Contingent Collision and Comprehensive¹
As long as a rideshare driver has personal collision or comprehensive insurance, this policy covers physical damage that occurs during a trip and is subject to a deductible
Thursday, March 9, 2017
Uber - A Real Job or Just Selling Your Car to Uber?
Is driving for Uber a real job, or just selling your car to Uber in tiny increments?
In an earlier posting, I was analyzing whether delivering pizzas (which I did in college) was a real job or just a way of selling your car to Domino's in nightly chunks. The reality was, it was a little of both. You are whoring your car to the pizza company, and also humping to deliver pies. You get paid for both.
But what about Uber? Is this the same sort of deal? At first, I just assumed so, based on how the service works. When you use your own car for a commercial gig, you incur some expenses - pretty steep ones - by operating the car.
But exactly how much can you make driving for Uber? Exact information was not easy to come by. If found a lot of generalizations on the Uber website, but not a lot of concrete data. Let's crank some numbers and figure out if this is a worthwhile endeavor or not.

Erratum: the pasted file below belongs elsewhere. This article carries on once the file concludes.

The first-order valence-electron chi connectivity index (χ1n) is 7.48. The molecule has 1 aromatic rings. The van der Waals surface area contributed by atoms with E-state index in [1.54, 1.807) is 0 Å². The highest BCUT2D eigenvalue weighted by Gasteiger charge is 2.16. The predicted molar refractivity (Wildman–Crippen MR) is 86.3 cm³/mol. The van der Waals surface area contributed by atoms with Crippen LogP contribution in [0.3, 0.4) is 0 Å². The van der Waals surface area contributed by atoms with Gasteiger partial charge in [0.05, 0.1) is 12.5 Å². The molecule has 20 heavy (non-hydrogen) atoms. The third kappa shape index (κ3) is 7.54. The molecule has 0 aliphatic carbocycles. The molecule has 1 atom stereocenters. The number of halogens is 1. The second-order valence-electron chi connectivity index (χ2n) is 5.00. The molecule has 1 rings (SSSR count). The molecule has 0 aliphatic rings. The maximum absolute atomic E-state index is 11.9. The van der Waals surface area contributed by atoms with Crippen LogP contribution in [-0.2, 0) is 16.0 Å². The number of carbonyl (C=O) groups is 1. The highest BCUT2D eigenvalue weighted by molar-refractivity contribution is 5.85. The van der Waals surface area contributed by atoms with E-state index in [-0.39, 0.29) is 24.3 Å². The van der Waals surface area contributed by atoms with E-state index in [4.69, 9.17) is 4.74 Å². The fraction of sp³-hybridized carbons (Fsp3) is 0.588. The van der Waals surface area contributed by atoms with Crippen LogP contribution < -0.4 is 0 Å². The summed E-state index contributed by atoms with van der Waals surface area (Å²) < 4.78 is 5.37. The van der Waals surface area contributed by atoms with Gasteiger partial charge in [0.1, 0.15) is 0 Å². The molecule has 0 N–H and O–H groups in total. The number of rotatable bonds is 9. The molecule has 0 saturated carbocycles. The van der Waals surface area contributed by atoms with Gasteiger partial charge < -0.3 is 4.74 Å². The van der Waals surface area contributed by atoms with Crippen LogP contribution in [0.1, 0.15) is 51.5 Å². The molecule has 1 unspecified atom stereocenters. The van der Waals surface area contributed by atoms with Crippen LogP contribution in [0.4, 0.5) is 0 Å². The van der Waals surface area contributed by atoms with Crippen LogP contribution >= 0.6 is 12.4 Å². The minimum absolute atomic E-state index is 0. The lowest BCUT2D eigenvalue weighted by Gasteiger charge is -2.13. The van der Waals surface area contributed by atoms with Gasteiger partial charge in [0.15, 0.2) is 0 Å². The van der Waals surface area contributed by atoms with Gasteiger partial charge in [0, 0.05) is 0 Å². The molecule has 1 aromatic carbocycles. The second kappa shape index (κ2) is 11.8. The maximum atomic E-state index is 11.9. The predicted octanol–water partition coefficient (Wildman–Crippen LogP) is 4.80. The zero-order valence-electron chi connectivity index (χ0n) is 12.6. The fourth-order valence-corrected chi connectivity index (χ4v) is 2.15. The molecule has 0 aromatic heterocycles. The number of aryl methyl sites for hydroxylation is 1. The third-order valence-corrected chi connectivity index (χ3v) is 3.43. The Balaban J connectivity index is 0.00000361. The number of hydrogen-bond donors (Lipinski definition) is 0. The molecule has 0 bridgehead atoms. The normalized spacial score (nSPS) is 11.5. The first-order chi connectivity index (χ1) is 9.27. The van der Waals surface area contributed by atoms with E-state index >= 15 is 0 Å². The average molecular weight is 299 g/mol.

Uber does have a ride estimation page that tells you how much a ride may cost. Using as an example, a trip from the Holiday Inn, downtown historic district of Savannah, Georgia, to the Savannah airport, a trip of about 10-16 miles (depending on route) would cost you about $13-$16 for Uber X, depending on routing. Figuring out how much the driver's gets, however, is harder to do, as Uber seems to go out of its way to make this information hard to find.
According to this site, you might make $40,000 a year driving for Uber. The site also outlines the complicated formula for charging the fares (which can be based on mileage and time, not just mileage as with a traditional taxi). Plus, there is "surge pricing", a booking fee, and then the driver keeps only a portion of the rest. In their example of an LA fare, a $16.86 fare nets the driver only about $11.81
If we assume this is for our hypothetical trip from Savanna to the airport, we are looking at $10.80 in mileage fees and $3.87 in time fees, assuming a 15-minute trip or $14.67 plus the $1.67 "rider fee" for a total of $16.34. If we assume the break point is the same as our LA friend, the driver nets a little less than $12 for a 10-mile journey.
Now the particularly dense might argue that he is making $48 an hour, if he can make $12 in fifteen minutes. Of course, he is not driving for a fare that entire time, though. And the cost of operating car spoils the whole party. The cited article assume 10% for gas and 10% for expenses, but these do not address the overall cost of car ownership.
And here it gets tricky. If you already own the car, I guess you could argue that the incremental cost is the increased wear and tear on the car, the increased maintenance, and the increased depreciation based on having to sell a higher-mileage car down the road.